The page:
First look UK TV Review: The Affair Season 3
Lack of special effects10
Complexity of characters10
Victoria Curatolo | On 29, Dec 2016Reading time: 4 mins
Warning: This contains spoilers for Episodes 1 to 5 of The Affair Season 3.
You’d think you’d seen it all when a typical extra-marital affair leads to deceit, destruction and death in a small East Coastal town. Well, you’re wrong; desertion, alimony and prison soon come into play in the third season of The Affair, television’s most captivating and authentic drama.
The end of season 2 saw Allison (Ruth Wilson) and Noah (Dominic West) face the biggest hurdle in their already complex relationship, after they were both involved (alongside Noah’s first wife Helen, portrayed by Maura Tierney) in the accidental death of Cole’s (Joshua Jackson) troubled brother, Scottie (Colin Donnell). (See our review of Season 2’s finale here.) Although Helen was behind the wheel, and Alison was the one who abruptly pushed Scottie in front of the moving vehicle, Noah was the one who pleaded guilty in a bid to save the mother of his children, as well as the new love of his life.
Season 3 kicks off three years later, where Noah has now served his three-year jail stint, and we see him in the midst of a divorce from Alison, as he attempts to get his life back on track. However, his post-prison life sees him haunted by the events that took place during his incarceration; events that are being revealed piece by piece via flashbacks, as the series progresses. And while all this is going on, Alison is also attempting to get her life back on track, after we discover that she suffered a breakdown six months prior, which resulted in her abandoning her young daughter. However, yet another spanner is thrown into the works when Alison succumbs to yet another sexual relationship with Cole, while keeping a distance from Noah in a bid to convince child services that she is not a threat. West and Wilson are so convincing as their complex and conceited characters that you forget that a. they’re British and b. it’s not real. That’s the beauty of this show and exactly what you want with any drama you dedicate yourself to.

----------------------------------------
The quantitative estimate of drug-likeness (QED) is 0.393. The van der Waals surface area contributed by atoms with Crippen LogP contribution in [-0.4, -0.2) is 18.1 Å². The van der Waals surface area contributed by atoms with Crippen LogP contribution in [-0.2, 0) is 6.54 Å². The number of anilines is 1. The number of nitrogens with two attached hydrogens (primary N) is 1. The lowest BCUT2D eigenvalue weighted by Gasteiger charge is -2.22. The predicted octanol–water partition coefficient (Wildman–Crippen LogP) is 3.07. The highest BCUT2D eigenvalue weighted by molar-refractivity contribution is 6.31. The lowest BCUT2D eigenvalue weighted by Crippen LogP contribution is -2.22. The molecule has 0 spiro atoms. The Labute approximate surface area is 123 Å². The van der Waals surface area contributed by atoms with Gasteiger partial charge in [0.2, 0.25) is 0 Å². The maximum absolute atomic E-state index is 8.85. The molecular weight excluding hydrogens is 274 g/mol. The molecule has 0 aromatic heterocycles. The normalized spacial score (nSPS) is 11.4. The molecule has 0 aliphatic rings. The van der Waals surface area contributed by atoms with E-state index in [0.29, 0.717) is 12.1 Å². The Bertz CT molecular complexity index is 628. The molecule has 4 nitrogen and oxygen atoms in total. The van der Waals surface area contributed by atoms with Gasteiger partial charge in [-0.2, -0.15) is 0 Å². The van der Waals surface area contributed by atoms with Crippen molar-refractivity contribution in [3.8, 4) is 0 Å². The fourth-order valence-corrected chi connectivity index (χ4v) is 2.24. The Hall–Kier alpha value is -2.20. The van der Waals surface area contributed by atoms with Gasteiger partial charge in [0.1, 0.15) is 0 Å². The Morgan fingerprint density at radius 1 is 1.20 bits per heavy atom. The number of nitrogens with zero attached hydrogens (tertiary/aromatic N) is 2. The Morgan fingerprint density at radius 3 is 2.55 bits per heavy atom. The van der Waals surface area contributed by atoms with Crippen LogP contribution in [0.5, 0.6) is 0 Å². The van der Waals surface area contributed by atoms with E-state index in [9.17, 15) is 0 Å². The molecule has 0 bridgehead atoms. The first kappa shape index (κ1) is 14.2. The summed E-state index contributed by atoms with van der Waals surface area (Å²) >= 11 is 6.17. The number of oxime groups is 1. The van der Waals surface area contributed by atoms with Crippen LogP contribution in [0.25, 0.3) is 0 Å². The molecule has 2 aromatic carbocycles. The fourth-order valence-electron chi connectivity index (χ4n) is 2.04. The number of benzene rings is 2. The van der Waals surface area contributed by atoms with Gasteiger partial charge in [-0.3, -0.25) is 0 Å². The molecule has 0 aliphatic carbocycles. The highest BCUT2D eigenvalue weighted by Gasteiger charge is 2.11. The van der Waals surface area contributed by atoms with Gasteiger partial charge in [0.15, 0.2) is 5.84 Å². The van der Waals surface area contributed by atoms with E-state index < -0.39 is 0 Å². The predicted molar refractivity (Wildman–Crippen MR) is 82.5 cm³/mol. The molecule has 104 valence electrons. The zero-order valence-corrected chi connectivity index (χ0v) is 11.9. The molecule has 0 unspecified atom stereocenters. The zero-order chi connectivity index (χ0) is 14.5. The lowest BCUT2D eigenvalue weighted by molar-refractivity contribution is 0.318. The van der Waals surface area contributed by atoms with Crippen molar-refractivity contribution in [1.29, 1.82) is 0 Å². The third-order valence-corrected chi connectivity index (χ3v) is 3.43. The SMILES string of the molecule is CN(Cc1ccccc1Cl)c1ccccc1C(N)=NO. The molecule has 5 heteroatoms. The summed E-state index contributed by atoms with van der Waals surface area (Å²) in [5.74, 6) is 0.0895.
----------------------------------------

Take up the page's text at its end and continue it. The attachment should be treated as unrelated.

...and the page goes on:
Despite Alison, Noah and Cole being undeniably fascinating to watch (and by “watch”, we mean “judge”), the series’ most captivating character by far is Helen. Since the events that subsequently took place the night of Scottie’s death, Helen has felt extreme remorse for allowing her ex-husband to take the blame. We now see her in a somewhat divulged relationship with her boyfriend/tenant, while trying to reduce Noah’s sentence and raising four children. (Newsflash: real women are complex. And bear in mind that it is both Wilson and Tierney who have won Best Acting Golden Globe gongs for their performances in The Affair – proving once again that women are interesting to watch.)
The Affair is reminiscent of 1970s New Hollywood dramas; a time when good acting, good directing and good writing was all that you needed to keep a viewer entertained. The Affair takes time its time in unravelling its sequence of events and obtains such attention to detail – from the way a character glances to the refined, coastal setting – that qualities like this could often get overlooked these days, especially now that we have zombies, superheroes and CGI to compete with.
One of its most commendable components (and there are many) is that these lead characters are in no way likeable – in fact they are fairly detestable. The fact of the matter is that people are not always likeable and they’re not always going to do the right thing. Seeing characters like this unfold, therefore, is not only compelling but also relatable. Furthermore, while the programme’s leading female characters are both wives and mothers, these roles are not all that define them; women are confusing, infuriating creatures – and, again, this is refreshing to see on the screen.
Three seasons in, The Affair remains one of the best dramas gracing TV today. Formulaic, authentic and detailed viewing, it is patent proof that you don’t need to be shooting zombies or raising dragons to be entertaining.
Season 1 to 3 of The Affair is available on Sky Box Sets. Don’t have Sky? You can also stream it on-demand on NOW TV, as part of a £7.99 monthly subscription. The contract-free service includes access to other Sky channels, including Sky 1 (Arrow, Supergirl, The Flash), Sky Atlantic (Westworld, Game of Thrones, Billions) and FOX UK (The Walking Dead).
Photo: Phil Caruso/SHOWTIME